8. @Andrew

            Quote(http://l.yimg.com/uu/api/res/1.2/hFu5obMTOJ6ivMdwD1UXvg–/aD0xMTUyO3c9MTc0MTtzbT0xO2FwcGlkPXl0YWNoeW9u/http://media.zenfs.com/en_us/News/afp.com/9e36cb4631a871fc24c4c8471d65a728b54edffc.jpg
            https://cdn.shopify.com/s/files/1/0509/9993/files/21426197074_d476f48458_o_f6cc07d9-dcba-474c-9511-8c664dd69962.jpg?v=1494579100

            Yes, I’ve already seen your narrow view of what a black person should look like. I don’t deny that those are black people, But they are just one aspect of what black people look like.You know I could sit here and trade pics with you all day

          9. “As for myself, being a person of Mixed ethnicity, I prefer being called black”

            I will never ever understand it. I think it’s offensive for real black people (not brown like you) from Sub-Sarahan Africa.

            “I know you (national front) guys have a problem with black people being in front, but you’re just getting silly here”

            I’ve alwais voted in my life for what it’s called “Democratic Party”in your country, and alwais been a fan since my childhood of African Americans like Michael Jordan, Eddie Murphy, Jimi Hendrix etc… I just think that your Afrocentrism is sick and I think one-drop rule is something obsolete.

          10. @Andrew

            Quote(I will never ever understand it. I think it’s offensive for real black people (not brown like you) from Sub-Sarahan Africa.

            Well here’s the great part, It doesn’t matter if you understand it, or that you think it offends SSA’s. As I said before,
            (You Don’t get A Vote)

            Anyone with any sense know all Africans come in different shades of brown. :
            See this is a SSA man also
            http://empirefmonline.com/wp-content/uploads/2017/10/traditional-ghanaian-wedding-9.jpg

            So are these men:
            http://www.africanmuscle.com/Mag/photos/42.jpg
            https://pinetworth.com/wp-content/uploads/2017/06/Nnamdi-Asomugha.jpg
            Every bit as African as the ones you picked

            Quote( I just think that your Afrocentrism is sick)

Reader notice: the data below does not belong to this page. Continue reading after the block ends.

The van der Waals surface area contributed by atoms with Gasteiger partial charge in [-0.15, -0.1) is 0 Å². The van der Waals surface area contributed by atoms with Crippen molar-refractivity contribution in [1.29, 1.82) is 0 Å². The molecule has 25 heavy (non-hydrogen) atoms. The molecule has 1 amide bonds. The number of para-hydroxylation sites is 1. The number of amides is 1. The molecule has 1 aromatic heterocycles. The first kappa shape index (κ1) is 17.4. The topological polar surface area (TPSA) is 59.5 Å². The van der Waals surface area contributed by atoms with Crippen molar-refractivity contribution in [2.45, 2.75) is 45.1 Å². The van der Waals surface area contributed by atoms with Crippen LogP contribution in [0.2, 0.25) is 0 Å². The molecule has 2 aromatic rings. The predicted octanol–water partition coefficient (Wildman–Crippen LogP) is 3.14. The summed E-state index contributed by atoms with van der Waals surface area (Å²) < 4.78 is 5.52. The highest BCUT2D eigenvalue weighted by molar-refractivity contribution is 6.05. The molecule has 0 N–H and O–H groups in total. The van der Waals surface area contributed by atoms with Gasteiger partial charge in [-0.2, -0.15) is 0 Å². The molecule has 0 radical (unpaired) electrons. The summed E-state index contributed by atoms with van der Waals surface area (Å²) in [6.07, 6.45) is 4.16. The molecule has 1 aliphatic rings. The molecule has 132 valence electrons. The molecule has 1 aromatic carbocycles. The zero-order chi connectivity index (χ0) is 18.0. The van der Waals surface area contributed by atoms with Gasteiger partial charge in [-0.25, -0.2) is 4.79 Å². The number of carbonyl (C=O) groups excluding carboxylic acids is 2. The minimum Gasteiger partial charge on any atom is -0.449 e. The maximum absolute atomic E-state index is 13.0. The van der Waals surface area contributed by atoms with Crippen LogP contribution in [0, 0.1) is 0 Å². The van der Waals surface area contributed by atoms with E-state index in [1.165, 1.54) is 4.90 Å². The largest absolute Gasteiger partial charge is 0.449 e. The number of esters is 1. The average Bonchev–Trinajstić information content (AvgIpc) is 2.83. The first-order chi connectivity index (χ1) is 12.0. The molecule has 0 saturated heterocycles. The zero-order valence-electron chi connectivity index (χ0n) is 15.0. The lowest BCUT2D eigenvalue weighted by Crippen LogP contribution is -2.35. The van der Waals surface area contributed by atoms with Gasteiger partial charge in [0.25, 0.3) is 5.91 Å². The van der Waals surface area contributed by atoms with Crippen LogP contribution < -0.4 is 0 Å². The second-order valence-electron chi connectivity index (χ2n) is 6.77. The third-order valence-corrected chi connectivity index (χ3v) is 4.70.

My Afrocentrism is sick? OH you mean when I show TRUE FACTS about black people in history, and you try to disprove them, CAN’T and people get to see that you don’t know what you’re talking about. You’re right, I guess that would make you sick

            Quote(I’ve alwais voted in my life for what it’s called “Democratic Party”in your country, and alwais been a fan since my childhood of African Americans like Michael Jordan, Eddie Murphy, Jimi Hendrix etc…)

            Big deal, Everybody likes African American culture, doesn’t mean they like us as a people. I seen a racist on t.v state how much he hated black, but would let his sister marry Eddie Murphy.

            However as a favor to you, in the future, you might not want to say things like that. It like saying your best friend is black, but no one has ever seen that best friend.

            Quote( I think one-drop rule is something obsolete.)

            Okay, but I don’t use the one-drop rule, and I never met anyone who has. As I repeat, I DON’T CALL anyone anything they don’t already call themselves

          11. The one who has a narrow view is you, not me. You didn’t realize at first that the likes of Boris Kodjoe or Giancarlo Esposito or Madison Keys were biracials. That’s why you have no idea of what a full black person look like, as someone wrote here. You’re in good company, though. Once I read the comments section of a Lenny Kravitz YouTube video and many people didn’t wonder that he was half-white. That is dumb.